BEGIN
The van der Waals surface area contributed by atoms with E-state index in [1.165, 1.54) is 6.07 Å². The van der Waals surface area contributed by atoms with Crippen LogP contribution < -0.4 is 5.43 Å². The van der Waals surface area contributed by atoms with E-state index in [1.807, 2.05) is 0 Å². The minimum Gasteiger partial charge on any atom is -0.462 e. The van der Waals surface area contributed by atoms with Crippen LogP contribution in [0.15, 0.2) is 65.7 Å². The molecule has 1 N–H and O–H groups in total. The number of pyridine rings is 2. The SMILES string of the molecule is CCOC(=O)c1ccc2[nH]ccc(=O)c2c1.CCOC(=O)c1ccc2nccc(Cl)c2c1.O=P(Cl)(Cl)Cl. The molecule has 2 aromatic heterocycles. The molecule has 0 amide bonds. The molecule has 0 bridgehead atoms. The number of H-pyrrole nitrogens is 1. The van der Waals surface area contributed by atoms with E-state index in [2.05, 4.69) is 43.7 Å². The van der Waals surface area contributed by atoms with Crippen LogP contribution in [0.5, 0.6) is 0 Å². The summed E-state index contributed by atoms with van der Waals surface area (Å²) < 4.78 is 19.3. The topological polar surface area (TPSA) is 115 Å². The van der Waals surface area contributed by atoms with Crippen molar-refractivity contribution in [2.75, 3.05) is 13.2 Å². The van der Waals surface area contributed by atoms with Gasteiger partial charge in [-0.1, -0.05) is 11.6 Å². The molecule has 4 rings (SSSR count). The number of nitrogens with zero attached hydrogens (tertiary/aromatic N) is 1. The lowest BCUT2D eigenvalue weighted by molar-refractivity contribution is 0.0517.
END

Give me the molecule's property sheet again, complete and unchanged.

The van der Waals surface area contributed by atoms with E-state index in [1.165, 1.54) is 6.07 Å². The van der Waals surface area contributed by atoms with Crippen LogP contribution < -0.4 is 5.43 Å². The van der Waals surface area contributed by atoms with E-state index in [1.807, 2.05) is 0 Å². The minimum Gasteiger partial charge on any atom is -0.462 e. The van der Waals surface area contributed by atoms with Crippen LogP contribution in [0.15, 0.2) is 65.7 Å². The molecule has 1 N–H and O–H groups in total. The number of pyridine rings is 2. The SMILES string of the molecule is CCOC(=O)c1ccc2[nH]ccc(=O)c2c1.CCOC(=O)c1ccc2nccc(Cl)c2c1.O=P(Cl)(Cl)Cl. The molecule has 2 aromatic heterocycles. The molecule has 0 amide bonds. The molecule has 0 bridgehead atoms. The number of H-pyrrole nitrogens is 1. The van der Waals surface area contributed by atoms with E-state index in [2.05, 4.69) is 43.7 Å². The van der Waals surface area contributed by atoms with Crippen LogP contribution in [0.5, 0.6) is 0 Å². The summed E-state index contributed by atoms with van der Waals surface area (Å²) < 4.78 is 19.3. The topological polar surface area (TPSA) is 115 Å². The van der Waals surface area contributed by atoms with Crippen molar-refractivity contribution in [2.75, 3.05) is 13.2 Å². The van der Waals surface area contributed by atoms with Gasteiger partial charge in [-0.1, -0.05) is 11.6 Å². The molecule has 4 rings (SSSR count). The number of nitrogens with zero attached hydrogens (tertiary/aromatic N) is 1. The lowest BCUT2D eigenvalue weighted by molar-refractivity contribution is 0.0517.